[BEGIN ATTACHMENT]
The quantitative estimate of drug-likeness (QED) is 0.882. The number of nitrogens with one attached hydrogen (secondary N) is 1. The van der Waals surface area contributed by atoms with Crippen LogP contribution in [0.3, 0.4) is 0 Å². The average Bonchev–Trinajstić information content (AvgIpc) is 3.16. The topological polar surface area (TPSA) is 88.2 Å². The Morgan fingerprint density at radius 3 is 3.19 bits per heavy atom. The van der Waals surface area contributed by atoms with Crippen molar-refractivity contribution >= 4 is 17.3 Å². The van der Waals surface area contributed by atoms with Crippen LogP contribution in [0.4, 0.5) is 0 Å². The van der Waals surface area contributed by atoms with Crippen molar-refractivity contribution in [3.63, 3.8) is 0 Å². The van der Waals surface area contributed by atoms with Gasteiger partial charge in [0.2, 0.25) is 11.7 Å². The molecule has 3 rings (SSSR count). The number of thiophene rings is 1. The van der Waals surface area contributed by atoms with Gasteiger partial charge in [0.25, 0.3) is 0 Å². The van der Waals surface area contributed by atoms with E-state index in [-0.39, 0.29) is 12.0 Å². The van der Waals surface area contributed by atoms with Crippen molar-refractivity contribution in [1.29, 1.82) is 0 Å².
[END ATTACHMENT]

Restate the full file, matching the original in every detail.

The quantitative estimate of drug-likeness (QED) is 0.882. The number of nitrogens with one attached hydrogen (secondary N) is 1. The van der Waals surface area contributed by atoms with Crippen LogP contribution in [0.3, 0.4) is 0 Å². The average Bonchev–Trinajstić information content (AvgIpc) is 3.16. The topological polar surface area (TPSA) is 88.2 Å². The Morgan fingerprint density at radius 3 is 3.19 bits per heavy atom. The van der Waals surface area contributed by atoms with Crippen molar-refractivity contribution >= 4 is 17.3 Å². The van der Waals surface area contributed by atoms with Crippen LogP contribution in [0.4, 0.5) is 0 Å². The van der Waals surface area contributed by atoms with Crippen molar-refractivity contribution in [3.63, 3.8) is 0 Å². The van der Waals surface area contributed by atoms with Gasteiger partial charge in [0.2, 0.25) is 11.7 Å². The molecule has 3 rings (SSSR count). The number of thiophene rings is 1. The van der Waals surface area contributed by atoms with Gasteiger partial charge in [0.25, 0.3) is 0 Å². The van der Waals surface area contributed by atoms with E-state index in [-0.39, 0.29) is 12.0 Å². The van der Waals surface area contributed by atoms with Crippen molar-refractivity contribution in [1.29, 1.82) is 0 Å².